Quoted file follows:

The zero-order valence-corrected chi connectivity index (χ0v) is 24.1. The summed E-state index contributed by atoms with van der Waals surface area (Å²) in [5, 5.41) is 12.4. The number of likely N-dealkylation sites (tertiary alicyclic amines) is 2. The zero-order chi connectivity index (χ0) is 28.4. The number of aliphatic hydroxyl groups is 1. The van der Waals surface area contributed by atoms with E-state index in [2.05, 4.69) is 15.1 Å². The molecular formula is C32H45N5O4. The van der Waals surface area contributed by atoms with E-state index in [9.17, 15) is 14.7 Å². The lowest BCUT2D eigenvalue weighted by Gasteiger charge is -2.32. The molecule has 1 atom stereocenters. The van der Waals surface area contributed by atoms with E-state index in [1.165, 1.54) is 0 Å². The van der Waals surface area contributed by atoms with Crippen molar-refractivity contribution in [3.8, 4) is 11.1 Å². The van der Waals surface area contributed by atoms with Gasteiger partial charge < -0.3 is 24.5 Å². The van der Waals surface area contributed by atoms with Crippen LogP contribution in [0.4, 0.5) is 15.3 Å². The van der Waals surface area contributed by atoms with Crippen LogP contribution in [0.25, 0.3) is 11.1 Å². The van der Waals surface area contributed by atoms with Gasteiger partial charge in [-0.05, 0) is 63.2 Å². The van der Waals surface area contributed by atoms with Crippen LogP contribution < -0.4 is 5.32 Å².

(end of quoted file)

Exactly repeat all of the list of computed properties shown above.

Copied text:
The zero-order valence-corrected chi connectivity index (χ0v) is 24.1. The summed E-state index contributed by atoms with van der Waals surface area (Å²) in [5, 5.41) is 12.4. The number of likely N-dealkylation sites (tertiary alicyclic amines) is 2. The zero-order chi connectivity index (χ0) is 28.4. The number of aliphatic hydroxyl groups is 1. The van der Waals surface area contributed by atoms with E-state index in [2.05, 4.69) is 15.1 Å². The molecular formula is C32H45N5O4. The van der Waals surface area contributed by atoms with E-state index in [9.17, 15) is 14.7 Å². The lowest BCUT2D eigenvalue weighted by Gasteiger charge is -2.32. The molecule has 1 atom stereocenters. The van der Waals surface area contributed by atoms with E-state index in [1.165, 1.54) is 0 Å². The van der Waals surface area contributed by atoms with Crippen molar-refractivity contribution in [3.8, 4) is 11.1 Å². The van der Waals surface area contributed by atoms with Gasteiger partial charge < -0.3 is 24.5 Å². The van der Waals surface area contributed by atoms with Crippen LogP contribution in [0.4, 0.5) is 15.3 Å². The van der Waals surface area contributed by atoms with Crippen LogP contribution in [0.25, 0.3) is 11.1 Å². The van der Waals surface area contributed by atoms with Gasteiger partial charge in [-0.05, 0) is 63.2 Å². The van der Waals surface area contributed by atoms with Crippen LogP contribution < -0.4 is 5.32 Å².